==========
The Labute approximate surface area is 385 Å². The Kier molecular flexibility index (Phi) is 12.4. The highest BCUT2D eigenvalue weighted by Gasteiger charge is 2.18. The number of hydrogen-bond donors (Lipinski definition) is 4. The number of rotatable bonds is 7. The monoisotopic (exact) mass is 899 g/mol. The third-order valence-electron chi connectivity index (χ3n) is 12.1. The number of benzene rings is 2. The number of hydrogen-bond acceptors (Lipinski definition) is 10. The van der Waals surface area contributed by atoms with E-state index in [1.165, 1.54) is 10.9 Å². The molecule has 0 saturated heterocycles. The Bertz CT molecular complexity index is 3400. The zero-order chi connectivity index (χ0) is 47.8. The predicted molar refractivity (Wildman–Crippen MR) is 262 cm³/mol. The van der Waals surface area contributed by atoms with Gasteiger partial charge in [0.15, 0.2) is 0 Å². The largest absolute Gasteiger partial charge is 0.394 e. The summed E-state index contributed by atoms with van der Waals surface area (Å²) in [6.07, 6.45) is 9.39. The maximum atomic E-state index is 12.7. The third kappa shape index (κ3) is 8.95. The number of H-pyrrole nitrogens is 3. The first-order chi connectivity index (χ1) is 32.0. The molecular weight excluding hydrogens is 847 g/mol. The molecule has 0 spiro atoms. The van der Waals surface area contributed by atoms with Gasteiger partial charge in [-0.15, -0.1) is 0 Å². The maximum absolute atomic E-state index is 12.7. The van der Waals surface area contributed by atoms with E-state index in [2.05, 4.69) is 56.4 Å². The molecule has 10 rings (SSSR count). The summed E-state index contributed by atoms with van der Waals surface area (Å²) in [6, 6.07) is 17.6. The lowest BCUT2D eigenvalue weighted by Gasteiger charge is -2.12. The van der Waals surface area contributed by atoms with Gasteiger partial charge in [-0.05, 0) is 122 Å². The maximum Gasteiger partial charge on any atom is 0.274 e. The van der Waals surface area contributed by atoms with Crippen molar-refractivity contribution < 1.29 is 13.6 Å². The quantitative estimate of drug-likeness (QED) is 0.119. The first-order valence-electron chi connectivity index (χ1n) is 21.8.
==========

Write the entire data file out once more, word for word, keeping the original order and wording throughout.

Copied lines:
The Labute approximate surface area is 385 Å². The Kier molecular flexibility index (Phi) is 12.4. The highest BCUT2D eigenvalue weighted by Gasteiger charge is 2.18. The number of hydrogen-bond donors (Lipinski definition) is 4. The number of rotatable bonds is 7. The monoisotopic (exact) mass is 899 g/mol. The third-order valence-electron chi connectivity index (χ3n) is 12.1. The number of benzene rings is 2. The number of hydrogen-bond acceptors (Lipinski definition) is 10. The van der Waals surface area contributed by atoms with E-state index in [1.165, 1.54) is 10.9 Å². The molecule has 0 saturated heterocycles. The Bertz CT molecular complexity index is 3400. The zero-order chi connectivity index (χ0) is 47.8. The predicted molar refractivity (Wildman–Crippen MR) is 262 cm³/mol. The van der Waals surface area contributed by atoms with Gasteiger partial charge in [0.15, 0.2) is 0 Å². The largest absolute Gasteiger partial charge is 0.394 e. The summed E-state index contributed by atoms with van der Waals surface area (Å²) in [6.07, 6.45) is 9.39. The maximum atomic E-state index is 12.7. The third kappa shape index (κ3) is 8.95. The number of H-pyrrole nitrogens is 3. The first-order chi connectivity index (χ1) is 32.0. The molecular weight excluding hydrogens is 847 g/mol. The molecule has 0 spiro atoms. The van der Waals surface area contributed by atoms with Gasteiger partial charge in [-0.15, -0.1) is 0 Å². The maximum absolute atomic E-state index is 12.7. The van der Waals surface area contributed by atoms with E-state index in [2.05, 4.69) is 56.4 Å². The molecule has 10 rings (SSSR count). The summed E-state index contributed by atoms with van der Waals surface area (Å²) in [6, 6.07) is 17.6. The lowest BCUT2D eigenvalue weighted by Gasteiger charge is -2.12. The van der Waals surface area contributed by atoms with Gasteiger partial charge in [-0.05, 0) is 122 Å². The maximum Gasteiger partial charge on any atom is 0.274 e. The van der Waals surface area contributed by atoms with Crippen molar-refractivity contribution < 1.29 is 13.6 Å². The quantitative estimate of drug-likeness (QED) is 0.119. The first-order valence-electron chi connectivity index (χ1n) is 21.8.